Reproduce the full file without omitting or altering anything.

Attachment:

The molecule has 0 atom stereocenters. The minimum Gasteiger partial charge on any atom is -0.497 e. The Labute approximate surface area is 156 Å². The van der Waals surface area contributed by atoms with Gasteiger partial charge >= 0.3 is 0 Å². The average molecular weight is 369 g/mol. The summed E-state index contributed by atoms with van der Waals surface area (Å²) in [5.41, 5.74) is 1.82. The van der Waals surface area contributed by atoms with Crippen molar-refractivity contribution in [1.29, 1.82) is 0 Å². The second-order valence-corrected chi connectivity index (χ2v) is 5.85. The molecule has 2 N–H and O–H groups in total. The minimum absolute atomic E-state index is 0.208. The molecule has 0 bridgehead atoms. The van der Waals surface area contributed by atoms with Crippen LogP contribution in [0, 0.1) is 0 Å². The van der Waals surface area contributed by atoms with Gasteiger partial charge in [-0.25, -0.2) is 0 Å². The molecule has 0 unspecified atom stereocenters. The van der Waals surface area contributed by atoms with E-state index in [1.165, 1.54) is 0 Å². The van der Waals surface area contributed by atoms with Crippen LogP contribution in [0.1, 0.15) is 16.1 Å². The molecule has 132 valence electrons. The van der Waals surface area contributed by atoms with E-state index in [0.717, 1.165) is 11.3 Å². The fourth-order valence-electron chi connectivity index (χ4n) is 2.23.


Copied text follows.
The molecule has 0 atom stereocenters. The minimum Gasteiger partial charge on any atom is -0.497 e. The Labute approximate surface area is 156 Å². The van der Waals surface area contributed by atoms with Gasteiger partial charge >= 0.3 is 0 Å². The average molecular weight is 369 g/mol. The summed E-state index contributed by atoms with van der Waals surface area (Å²) in [5.41, 5.74) is 1.82. The van der Waals surface area contributed by atoms with Crippen molar-refractivity contribution in [1.29, 1.82) is 0 Å². The second-order valence-corrected chi connectivity index (χ2v) is 5.85. The molecule has 2 N–H and O–H groups in total. The minimum absolute atomic E-state index is 0.208. The molecule has 0 bridgehead atoms. The van der Waals surface area contributed by atoms with Crippen LogP contribution in [0, 0.1) is 0 Å². The van der Waals surface area contributed by atoms with Gasteiger partial charge in [-0.25, -0.2) is 0 Å². The molecule has 0 unspecified atom stereocenters. The van der Waals surface area contributed by atoms with E-state index in [1.165, 1.54) is 0 Å². The van der Waals surface area contributed by atoms with Crippen LogP contribution in [0.1, 0.15) is 16.1 Å². The molecule has 132 valence electrons. The van der Waals surface area contributed by atoms with E-state index in [0.717, 1.165) is 11.3 Å². The fourth-order valence-electron chi connectivity index (χ4n) is 2.23.